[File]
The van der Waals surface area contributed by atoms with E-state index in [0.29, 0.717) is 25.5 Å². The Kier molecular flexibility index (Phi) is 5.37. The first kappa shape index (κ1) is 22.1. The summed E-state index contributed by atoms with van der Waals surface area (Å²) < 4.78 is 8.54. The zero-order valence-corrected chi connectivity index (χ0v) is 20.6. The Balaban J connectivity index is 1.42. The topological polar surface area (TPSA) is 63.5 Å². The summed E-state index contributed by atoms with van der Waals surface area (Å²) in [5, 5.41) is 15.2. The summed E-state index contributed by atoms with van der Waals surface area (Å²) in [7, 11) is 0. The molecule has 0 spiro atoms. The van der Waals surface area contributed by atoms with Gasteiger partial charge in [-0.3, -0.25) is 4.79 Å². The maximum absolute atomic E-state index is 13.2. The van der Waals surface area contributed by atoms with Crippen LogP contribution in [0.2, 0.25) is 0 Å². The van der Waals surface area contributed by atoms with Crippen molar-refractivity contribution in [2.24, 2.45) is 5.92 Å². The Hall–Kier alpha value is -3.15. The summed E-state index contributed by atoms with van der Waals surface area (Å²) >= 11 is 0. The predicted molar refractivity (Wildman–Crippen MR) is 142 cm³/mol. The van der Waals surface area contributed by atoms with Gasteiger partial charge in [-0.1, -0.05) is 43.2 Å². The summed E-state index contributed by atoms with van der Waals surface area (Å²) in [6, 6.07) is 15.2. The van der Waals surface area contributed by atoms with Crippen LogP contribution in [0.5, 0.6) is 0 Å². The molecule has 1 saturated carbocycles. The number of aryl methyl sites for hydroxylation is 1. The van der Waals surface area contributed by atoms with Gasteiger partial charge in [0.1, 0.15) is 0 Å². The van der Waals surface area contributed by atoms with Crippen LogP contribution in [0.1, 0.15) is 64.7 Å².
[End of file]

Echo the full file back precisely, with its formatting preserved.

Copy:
The van der Waals surface area contributed by atoms with E-state index in [0.29, 0.717) is 25.5 Å². The Kier molecular flexibility index (Phi) is 5.37. The first kappa shape index (κ1) is 22.1. The summed E-state index contributed by atoms with van der Waals surface area (Å²) < 4.78 is 8.54. The zero-order valence-corrected chi connectivity index (χ0v) is 20.6. The Balaban J connectivity index is 1.42. The topological polar surface area (TPSA) is 63.5 Å². The summed E-state index contributed by atoms with van der Waals surface area (Å²) in [5, 5.41) is 15.2. The summed E-state index contributed by atoms with van der Waals surface area (Å²) in [7, 11) is 0. The molecule has 0 spiro atoms. The van der Waals surface area contributed by atoms with Gasteiger partial charge in [-0.3, -0.25) is 4.79 Å². The maximum absolute atomic E-state index is 13.2. The van der Waals surface area contributed by atoms with Crippen LogP contribution in [0.2, 0.25) is 0 Å². The van der Waals surface area contributed by atoms with Crippen molar-refractivity contribution in [2.24, 2.45) is 5.92 Å². The Hall–Kier alpha value is -3.15. The summed E-state index contributed by atoms with van der Waals surface area (Å²) >= 11 is 0. The predicted molar refractivity (Wildman–Crippen MR) is 142 cm³/mol. The van der Waals surface area contributed by atoms with Gasteiger partial charge in [-0.1, -0.05) is 43.2 Å². The summed E-state index contributed by atoms with van der Waals surface area (Å²) in [6, 6.07) is 15.2. The van der Waals surface area contributed by atoms with Crippen LogP contribution in [0.5, 0.6) is 0 Å². The molecule has 1 saturated carbocycles. The number of aryl methyl sites for hydroxylation is 1. The van der Waals surface area contributed by atoms with Gasteiger partial charge in [0.1, 0.15) is 0 Å². The van der Waals surface area contributed by atoms with Crippen LogP contribution in [0.1, 0.15) is 64.7 Å².